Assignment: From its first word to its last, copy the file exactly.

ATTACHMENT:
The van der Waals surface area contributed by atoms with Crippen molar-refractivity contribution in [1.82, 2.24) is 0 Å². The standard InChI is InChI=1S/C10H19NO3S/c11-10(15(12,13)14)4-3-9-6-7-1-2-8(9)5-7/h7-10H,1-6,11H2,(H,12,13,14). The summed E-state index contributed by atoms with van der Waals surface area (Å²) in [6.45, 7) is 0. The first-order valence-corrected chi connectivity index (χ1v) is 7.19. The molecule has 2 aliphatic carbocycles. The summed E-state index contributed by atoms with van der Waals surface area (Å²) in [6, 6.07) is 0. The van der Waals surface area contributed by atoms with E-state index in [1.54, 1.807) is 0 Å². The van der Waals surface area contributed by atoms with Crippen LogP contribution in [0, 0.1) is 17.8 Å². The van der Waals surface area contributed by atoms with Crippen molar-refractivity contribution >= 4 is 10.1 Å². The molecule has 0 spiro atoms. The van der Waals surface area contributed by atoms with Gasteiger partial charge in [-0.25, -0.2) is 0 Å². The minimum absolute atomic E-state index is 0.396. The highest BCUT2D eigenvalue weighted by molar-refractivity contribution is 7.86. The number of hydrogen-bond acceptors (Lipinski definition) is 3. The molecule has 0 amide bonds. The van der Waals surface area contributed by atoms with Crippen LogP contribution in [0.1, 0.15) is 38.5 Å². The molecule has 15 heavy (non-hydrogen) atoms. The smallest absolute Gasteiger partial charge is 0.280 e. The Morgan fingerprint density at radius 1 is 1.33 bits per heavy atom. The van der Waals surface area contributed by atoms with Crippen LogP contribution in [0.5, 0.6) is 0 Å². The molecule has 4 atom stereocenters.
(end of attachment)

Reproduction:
The van der Waals surface area contributed by atoms with Crippen molar-refractivity contribution in [1.82, 2.24) is 0 Å². The standard InChI is InChI=1S/C10H19NO3S/c11-10(15(12,13)14)4-3-9-6-7-1-2-8(9)5-7/h7-10H,1-6,11H2,(H,12,13,14). The summed E-state index contributed by atoms with van der Waals surface area (Å²) in [6.45, 7) is 0. The first-order valence-corrected chi connectivity index (χ1v) is 7.19. The molecule has 2 aliphatic carbocycles. The summed E-state index contributed by atoms with van der Waals surface area (Å²) in [6, 6.07) is 0. The van der Waals surface area contributed by atoms with E-state index in [1.54, 1.807) is 0 Å². The van der Waals surface area contributed by atoms with Crippen LogP contribution in [0, 0.1) is 17.8 Å². The van der Waals surface area contributed by atoms with Crippen molar-refractivity contribution >= 4 is 10.1 Å². The molecule has 0 spiro atoms. The van der Waals surface area contributed by atoms with Gasteiger partial charge in [-0.25, -0.2) is 0 Å². The minimum absolute atomic E-state index is 0.396. The highest BCUT2D eigenvalue weighted by molar-refractivity contribution is 7.86. The number of hydrogen-bond acceptors (Lipinski definition) is 3. The molecule has 0 amide bonds. The van der Waals surface area contributed by atoms with Crippen LogP contribution in [0.1, 0.15) is 38.5 Å². The molecule has 15 heavy (non-hydrogen) atoms. The smallest absolute Gasteiger partial charge is 0.280 e. The Morgan fingerprint density at radius 1 is 1.33 bits per heavy atom. The van der Waals surface area contributed by atoms with Crippen LogP contribution in [0.5, 0.6) is 0 Å². The molecule has 4 atom stereocenters.